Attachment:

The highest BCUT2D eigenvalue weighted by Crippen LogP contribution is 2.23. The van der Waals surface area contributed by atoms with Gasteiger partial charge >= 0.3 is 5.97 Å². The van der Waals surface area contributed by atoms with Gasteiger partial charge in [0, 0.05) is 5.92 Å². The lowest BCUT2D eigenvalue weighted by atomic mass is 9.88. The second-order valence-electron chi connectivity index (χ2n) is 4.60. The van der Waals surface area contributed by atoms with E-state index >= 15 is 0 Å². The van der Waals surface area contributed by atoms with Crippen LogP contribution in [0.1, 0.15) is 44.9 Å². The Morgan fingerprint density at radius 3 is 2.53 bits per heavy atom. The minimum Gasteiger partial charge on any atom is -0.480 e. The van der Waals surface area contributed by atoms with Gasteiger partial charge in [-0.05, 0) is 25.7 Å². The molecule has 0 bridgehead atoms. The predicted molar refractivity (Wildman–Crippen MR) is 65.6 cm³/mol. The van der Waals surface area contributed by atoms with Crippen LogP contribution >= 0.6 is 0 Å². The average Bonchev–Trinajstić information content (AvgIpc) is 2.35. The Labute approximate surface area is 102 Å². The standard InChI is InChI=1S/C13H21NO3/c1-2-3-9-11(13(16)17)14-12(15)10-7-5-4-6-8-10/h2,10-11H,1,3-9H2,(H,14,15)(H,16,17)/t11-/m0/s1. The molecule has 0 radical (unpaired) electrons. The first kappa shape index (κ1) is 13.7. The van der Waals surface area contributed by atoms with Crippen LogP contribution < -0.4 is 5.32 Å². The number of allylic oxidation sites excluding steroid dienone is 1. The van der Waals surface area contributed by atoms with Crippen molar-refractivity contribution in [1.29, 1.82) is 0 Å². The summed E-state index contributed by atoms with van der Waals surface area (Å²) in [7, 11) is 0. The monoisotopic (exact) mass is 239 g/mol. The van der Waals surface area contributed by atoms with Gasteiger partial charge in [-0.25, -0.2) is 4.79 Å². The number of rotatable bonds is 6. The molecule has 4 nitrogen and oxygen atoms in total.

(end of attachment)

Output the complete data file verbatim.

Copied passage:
The highest BCUT2D eigenvalue weighted by Crippen LogP contribution is 2.23. The van der Waals surface area contributed by atoms with Gasteiger partial charge >= 0.3 is 5.97 Å². The van der Waals surface area contributed by atoms with Gasteiger partial charge in [0, 0.05) is 5.92 Å². The lowest BCUT2D eigenvalue weighted by atomic mass is 9.88. The second-order valence-electron chi connectivity index (χ2n) is 4.60. The van der Waals surface area contributed by atoms with E-state index >= 15 is 0 Å². The van der Waals surface area contributed by atoms with Crippen LogP contribution in [0.1, 0.15) is 44.9 Å². The Morgan fingerprint density at radius 3 is 2.53 bits per heavy atom. The minimum Gasteiger partial charge on any atom is -0.480 e. The van der Waals surface area contributed by atoms with Gasteiger partial charge in [-0.05, 0) is 25.7 Å². The molecule has 0 bridgehead atoms. The predicted molar refractivity (Wildman–Crippen MR) is 65.6 cm³/mol. The van der Waals surface area contributed by atoms with Crippen LogP contribution >= 0.6 is 0 Å². The average Bonchev–Trinajstić information content (AvgIpc) is 2.35. The Labute approximate surface area is 102 Å². The standard InChI is InChI=1S/C13H21NO3/c1-2-3-9-11(13(16)17)14-12(15)10-7-5-4-6-8-10/h2,10-11H,1,3-9H2,(H,14,15)(H,16,17)/t11-/m0/s1. The molecule has 0 radical (unpaired) electrons. The first kappa shape index (κ1) is 13.7. The van der Waals surface area contributed by atoms with Crippen LogP contribution < -0.4 is 5.32 Å². The number of allylic oxidation sites excluding steroid dienone is 1. The van der Waals surface area contributed by atoms with Crippen molar-refractivity contribution in [1.29, 1.82) is 0 Å². The summed E-state index contributed by atoms with van der Waals surface area (Å²) in [7, 11) is 0. The monoisotopic (exact) mass is 239 g/mol. The van der Waals surface area contributed by atoms with Gasteiger partial charge in [-0.25, -0.2) is 4.79 Å². The number of rotatable bonds is 6. The molecule has 4 nitrogen and oxygen atoms in total.